Introduction to Xanthelasma
Xanthelasma is a common condition usually, affecting the middle-aged and elderly individuals. It is a sub-type of Xanthoma. It usually found in 1/3rd of the patients, where the corneal arcus may be present. In contrast to the Chalazion, fat in Xanthelasma is mainly intracellular with lipid-laden histiocytes in the dermis.
There are many cause which are listed below
- Genetic Cause
- Deficiency of familial lipoprotein lipase.
- Familial hypertriglyceridemia, a genetic condition that causes people to have higher amount of triglycerides in the blood
- familial dyslipoproteinemia, a genetic condition that causes people to have higher amount of lipids in the blood
- Diets with high saturated fats and low unsaturated fats
- excess alcohol
- lack of cardiovascular excercise
- weight gain
- Diet with low fiber
- oral contraceptives
- estrogen-containing medications
- thiazide diuretics
- protease inhibitors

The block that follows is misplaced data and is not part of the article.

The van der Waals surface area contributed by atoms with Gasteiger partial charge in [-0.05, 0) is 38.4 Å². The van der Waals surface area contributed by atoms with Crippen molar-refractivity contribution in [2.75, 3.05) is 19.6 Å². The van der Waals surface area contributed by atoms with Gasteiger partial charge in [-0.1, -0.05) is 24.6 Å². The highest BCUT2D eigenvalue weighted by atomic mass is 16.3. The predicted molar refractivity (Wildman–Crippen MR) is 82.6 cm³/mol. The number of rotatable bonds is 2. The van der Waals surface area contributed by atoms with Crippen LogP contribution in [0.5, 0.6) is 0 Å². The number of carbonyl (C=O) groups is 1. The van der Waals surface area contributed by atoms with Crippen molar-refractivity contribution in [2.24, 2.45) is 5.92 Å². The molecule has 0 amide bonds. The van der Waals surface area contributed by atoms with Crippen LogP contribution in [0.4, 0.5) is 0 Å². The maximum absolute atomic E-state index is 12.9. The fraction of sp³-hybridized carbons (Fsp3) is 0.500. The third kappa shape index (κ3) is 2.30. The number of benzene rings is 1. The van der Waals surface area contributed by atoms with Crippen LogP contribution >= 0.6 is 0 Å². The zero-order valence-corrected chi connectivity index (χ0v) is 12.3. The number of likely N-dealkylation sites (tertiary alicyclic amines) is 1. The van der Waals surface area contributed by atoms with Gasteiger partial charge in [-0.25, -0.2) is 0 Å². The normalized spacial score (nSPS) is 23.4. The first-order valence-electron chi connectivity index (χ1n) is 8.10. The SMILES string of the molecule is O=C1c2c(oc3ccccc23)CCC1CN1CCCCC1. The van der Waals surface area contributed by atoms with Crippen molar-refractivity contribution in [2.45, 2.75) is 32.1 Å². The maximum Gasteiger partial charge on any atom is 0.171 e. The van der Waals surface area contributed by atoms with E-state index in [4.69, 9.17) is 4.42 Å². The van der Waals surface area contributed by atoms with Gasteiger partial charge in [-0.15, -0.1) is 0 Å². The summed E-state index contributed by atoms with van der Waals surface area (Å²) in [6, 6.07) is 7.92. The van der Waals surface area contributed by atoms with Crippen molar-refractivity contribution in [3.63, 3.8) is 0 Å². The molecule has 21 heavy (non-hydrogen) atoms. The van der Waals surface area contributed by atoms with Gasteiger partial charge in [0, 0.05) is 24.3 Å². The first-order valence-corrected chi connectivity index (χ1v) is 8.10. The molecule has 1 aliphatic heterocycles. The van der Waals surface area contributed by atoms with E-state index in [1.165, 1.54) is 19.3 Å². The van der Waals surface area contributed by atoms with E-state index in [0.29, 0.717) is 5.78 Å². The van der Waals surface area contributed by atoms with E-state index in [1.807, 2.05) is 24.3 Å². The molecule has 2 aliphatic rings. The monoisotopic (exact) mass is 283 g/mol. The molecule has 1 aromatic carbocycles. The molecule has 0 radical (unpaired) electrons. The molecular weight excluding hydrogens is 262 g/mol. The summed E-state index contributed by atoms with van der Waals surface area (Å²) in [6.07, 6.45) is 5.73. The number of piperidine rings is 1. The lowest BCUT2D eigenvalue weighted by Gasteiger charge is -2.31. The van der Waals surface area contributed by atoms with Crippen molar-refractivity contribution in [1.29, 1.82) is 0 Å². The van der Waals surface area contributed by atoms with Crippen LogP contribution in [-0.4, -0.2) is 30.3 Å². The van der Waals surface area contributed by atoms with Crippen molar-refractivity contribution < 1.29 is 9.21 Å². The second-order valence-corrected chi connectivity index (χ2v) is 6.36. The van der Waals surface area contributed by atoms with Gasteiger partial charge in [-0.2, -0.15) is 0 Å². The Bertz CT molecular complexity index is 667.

- anabolic steroids
- antiepileptic drugs
Anyone can get this but more risk are to
- Age between 30-50
- High Blood Pressure
- High lipid levels
Usually they are yellowish subcutaneous plaques in the medial aspects of the eyelids. Commonly, they are bilateral and are multiple. Because of the distinctive appereance, your doctor may be able to diagnose from the visual exam. They may want to look for some risk factor like diet and genetics. Some of them do the blood panel test to determine the lipid levels. This measures the HDL and LDL cholestrol, triglyceride and apolipoprotein B100 levels. Also, the test will verify if the cause of xanthelasma is due to elevated lipoprotein levels.
Treatment of Xanthelasma
This is principally for cosmesis. Recurrence occurs in up to 50%, and is most common in patients with hypercholesterolaemia.
- Simple excision is common one where adequate excess skin is present, which is a traditional one.
- Cryotherapy is a process to freeze the Xanthelasma with liquid nitrogen or other chemical.
- Microdissection. First of all Larger lesions is raised in a flap. And the fatty deposits dissected from overlying skin under a surgical microscope using microscissors, and finally the skin replaced.
- Other methods. Chemical peeling with bi- or trichloroacetic acid can yield good result. Laser ablation and cryotherapy have advantages but may be more prone to scarring, including pigmentary changes
Reference : Kanskis Clinical Opthalmology, A Systematic Approach by Brad Bowling